Friday, January 6, 2012

Explanations and stuff...

For some reason, I always feel the need to explain myself. Apparently people have a preconceived notion of what an alcoholic is, and I don't fit into that picture. I, myself, had the same idea which is why I stayed in denial for so long about my condition. I am what would be considered a high-functioning alcoholic. I've attached a link for anybody who cares to read further about it. The key phrase that sticks with me about my particular form of alcoholism (and I'm sure I've written this before) is "The story of high functioning alcoholism is rarely told because it is not one of obvious tragedy but of silent suffering".

The feeling of being misunderstood about this thing that is such a huge part of my life is disconcerting but something I'm learning to deal with. I am understanding that people don't understand. I am beginning to grasp the fact that my condition doesn't need to be appreciated, even by those that are closest to me. Somehow, it still makes me feel like a freak. Going to meetings and finding a familiarity with others is a big relief. It is in the presence of those who've suffered similarly that I can find true support.

The true redemption of my life and my soul has come from honesty. Stepping out of the darkness of deceit into the light of truth has set me free. I can't over-emphasize this fact. While I may have put on a really good face while in the midst of my suffering, it was all so ugly and untruthful. Now that I'm facing my truth, why would I be surprised that nobody saw it? Wasn't that the keep it all hidden away? I guess I'm a better actor than I gave myself credit for. Frightening thought. So, any uneasiness I face because people don't believe I'm an alcoholic is my own doing. Such an odd place to be sitting. It is almost as if people would rather believe the lie. Epiphany going on in my head as I type this. They aren't comfortable with the fact that there would be anything "wrong" with me. It is way easier (and much less work) to simply pretend that everything is ok. I lived there for many years. Just pretend you're ok. Keep that beast in chains and under control and nobody will know he's there. It is exhausting just thinking about it.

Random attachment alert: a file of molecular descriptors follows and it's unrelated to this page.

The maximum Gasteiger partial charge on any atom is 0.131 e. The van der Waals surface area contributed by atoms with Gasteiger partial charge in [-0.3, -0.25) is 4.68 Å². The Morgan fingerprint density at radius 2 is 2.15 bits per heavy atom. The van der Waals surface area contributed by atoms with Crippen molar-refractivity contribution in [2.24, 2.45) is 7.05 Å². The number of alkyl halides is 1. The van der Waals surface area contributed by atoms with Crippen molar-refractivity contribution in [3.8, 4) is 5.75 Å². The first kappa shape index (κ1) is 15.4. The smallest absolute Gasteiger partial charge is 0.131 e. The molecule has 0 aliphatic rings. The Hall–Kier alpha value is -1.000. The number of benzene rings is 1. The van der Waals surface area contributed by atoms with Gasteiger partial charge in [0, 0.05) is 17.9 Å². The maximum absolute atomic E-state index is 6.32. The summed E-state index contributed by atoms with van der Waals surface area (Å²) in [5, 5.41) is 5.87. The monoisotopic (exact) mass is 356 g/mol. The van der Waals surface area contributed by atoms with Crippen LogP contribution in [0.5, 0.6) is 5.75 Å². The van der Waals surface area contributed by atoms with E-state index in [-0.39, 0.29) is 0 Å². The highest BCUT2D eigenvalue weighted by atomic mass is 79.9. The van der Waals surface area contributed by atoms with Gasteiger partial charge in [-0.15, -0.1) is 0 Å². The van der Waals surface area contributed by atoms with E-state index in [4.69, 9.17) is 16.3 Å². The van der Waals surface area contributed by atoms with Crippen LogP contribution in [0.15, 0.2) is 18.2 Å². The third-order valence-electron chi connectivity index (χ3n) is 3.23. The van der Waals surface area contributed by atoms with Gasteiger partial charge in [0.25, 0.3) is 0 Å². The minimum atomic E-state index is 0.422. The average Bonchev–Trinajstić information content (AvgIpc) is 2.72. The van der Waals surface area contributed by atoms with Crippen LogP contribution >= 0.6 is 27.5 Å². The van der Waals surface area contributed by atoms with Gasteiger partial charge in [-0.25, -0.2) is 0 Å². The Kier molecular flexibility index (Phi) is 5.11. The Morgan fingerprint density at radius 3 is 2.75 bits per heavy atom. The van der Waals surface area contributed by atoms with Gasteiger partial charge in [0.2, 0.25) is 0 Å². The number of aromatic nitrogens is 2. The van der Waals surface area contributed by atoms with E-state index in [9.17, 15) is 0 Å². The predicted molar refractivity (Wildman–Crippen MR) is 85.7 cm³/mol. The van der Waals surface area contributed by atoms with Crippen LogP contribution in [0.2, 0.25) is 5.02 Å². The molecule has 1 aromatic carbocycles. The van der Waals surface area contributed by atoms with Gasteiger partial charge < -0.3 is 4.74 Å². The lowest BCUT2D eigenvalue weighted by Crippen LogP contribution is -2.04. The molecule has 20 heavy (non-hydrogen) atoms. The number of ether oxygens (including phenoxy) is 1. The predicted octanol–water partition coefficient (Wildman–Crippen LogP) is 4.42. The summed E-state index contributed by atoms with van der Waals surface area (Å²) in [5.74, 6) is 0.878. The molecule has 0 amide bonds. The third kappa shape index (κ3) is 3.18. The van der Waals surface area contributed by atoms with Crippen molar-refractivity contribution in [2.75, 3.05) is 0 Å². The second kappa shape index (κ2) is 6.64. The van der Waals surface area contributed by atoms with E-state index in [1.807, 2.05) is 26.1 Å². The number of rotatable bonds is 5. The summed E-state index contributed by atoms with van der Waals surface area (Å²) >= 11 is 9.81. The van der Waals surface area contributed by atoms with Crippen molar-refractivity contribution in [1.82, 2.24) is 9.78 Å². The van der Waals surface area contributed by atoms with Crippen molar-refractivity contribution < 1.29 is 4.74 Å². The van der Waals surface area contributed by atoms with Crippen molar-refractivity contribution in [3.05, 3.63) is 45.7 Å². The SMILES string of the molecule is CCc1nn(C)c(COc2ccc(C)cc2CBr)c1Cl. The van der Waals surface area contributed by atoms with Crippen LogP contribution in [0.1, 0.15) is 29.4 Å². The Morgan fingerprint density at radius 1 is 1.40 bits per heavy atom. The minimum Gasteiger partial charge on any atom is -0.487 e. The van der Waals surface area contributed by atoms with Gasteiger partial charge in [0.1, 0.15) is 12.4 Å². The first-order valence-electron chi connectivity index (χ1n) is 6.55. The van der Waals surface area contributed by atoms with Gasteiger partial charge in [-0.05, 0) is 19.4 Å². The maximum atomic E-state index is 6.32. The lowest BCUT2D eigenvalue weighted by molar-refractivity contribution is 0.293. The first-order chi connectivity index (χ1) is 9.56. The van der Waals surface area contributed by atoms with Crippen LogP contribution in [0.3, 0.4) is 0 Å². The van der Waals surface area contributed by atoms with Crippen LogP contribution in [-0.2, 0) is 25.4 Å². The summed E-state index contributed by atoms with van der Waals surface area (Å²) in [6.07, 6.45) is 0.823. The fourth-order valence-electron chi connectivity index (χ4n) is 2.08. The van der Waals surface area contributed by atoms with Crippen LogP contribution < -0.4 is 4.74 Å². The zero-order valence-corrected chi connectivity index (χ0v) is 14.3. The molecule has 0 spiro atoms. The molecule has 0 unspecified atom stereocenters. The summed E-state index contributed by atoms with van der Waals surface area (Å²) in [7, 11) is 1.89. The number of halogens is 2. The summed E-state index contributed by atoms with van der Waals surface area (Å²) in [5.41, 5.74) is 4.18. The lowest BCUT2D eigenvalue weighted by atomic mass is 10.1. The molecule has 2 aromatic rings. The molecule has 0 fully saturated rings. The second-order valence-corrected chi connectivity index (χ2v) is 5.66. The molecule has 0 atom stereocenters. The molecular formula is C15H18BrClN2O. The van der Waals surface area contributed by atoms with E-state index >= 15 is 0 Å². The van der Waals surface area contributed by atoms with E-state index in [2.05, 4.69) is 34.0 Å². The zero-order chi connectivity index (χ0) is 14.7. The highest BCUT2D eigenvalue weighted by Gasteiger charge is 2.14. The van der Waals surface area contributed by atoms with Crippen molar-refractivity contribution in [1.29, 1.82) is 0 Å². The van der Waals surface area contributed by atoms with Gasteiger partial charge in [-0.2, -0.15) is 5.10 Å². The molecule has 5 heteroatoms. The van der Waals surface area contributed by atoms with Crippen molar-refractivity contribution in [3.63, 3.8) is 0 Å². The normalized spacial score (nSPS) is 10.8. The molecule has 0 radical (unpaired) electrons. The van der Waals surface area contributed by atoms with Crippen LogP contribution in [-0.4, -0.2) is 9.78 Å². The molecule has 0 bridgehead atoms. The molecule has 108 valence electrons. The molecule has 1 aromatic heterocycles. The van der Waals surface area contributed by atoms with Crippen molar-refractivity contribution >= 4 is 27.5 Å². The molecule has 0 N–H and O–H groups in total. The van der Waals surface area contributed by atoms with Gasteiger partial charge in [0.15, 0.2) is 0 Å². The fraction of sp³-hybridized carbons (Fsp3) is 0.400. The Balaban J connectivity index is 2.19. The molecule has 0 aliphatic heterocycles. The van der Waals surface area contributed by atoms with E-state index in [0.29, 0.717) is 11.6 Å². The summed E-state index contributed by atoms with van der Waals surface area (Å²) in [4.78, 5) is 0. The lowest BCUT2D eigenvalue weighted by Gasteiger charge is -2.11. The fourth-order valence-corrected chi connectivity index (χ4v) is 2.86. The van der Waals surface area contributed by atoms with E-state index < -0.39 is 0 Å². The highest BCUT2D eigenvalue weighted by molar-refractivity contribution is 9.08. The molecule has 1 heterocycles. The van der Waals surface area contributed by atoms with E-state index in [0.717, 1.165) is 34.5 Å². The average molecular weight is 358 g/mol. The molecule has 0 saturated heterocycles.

I know there are people out there that have probably spilled more than I drank, but the fact remains that it had taken me hostage and I became powerless against it. By definition, that is an alcoholic. I don't want to be one. Every time I try to convince myself that I'm not one is when I am letting the enemy temp me to drink. He doesn't fight fair. He messes with my head. It is under God's protection that I am completely safe. As soon as I step out of that protection and let my guard down, a fiery dart will pierce my flesh and I become weak. Some days, the victory is simply not taking a drink and other days are filled with bounding steps towards freedom. That is why there is so much emphasis on "one day at a time". I do what I can do today and that is all.

I can control the small things. I can pray. I can meditate. I can go to meetings. I can read scripture. I can pray some more. The rest is left up to God. He will never leave me or forsake me. He will protect me from the evil powers of this world. I can rest assured of that. I will face this day knowing I am saved and free and loved.

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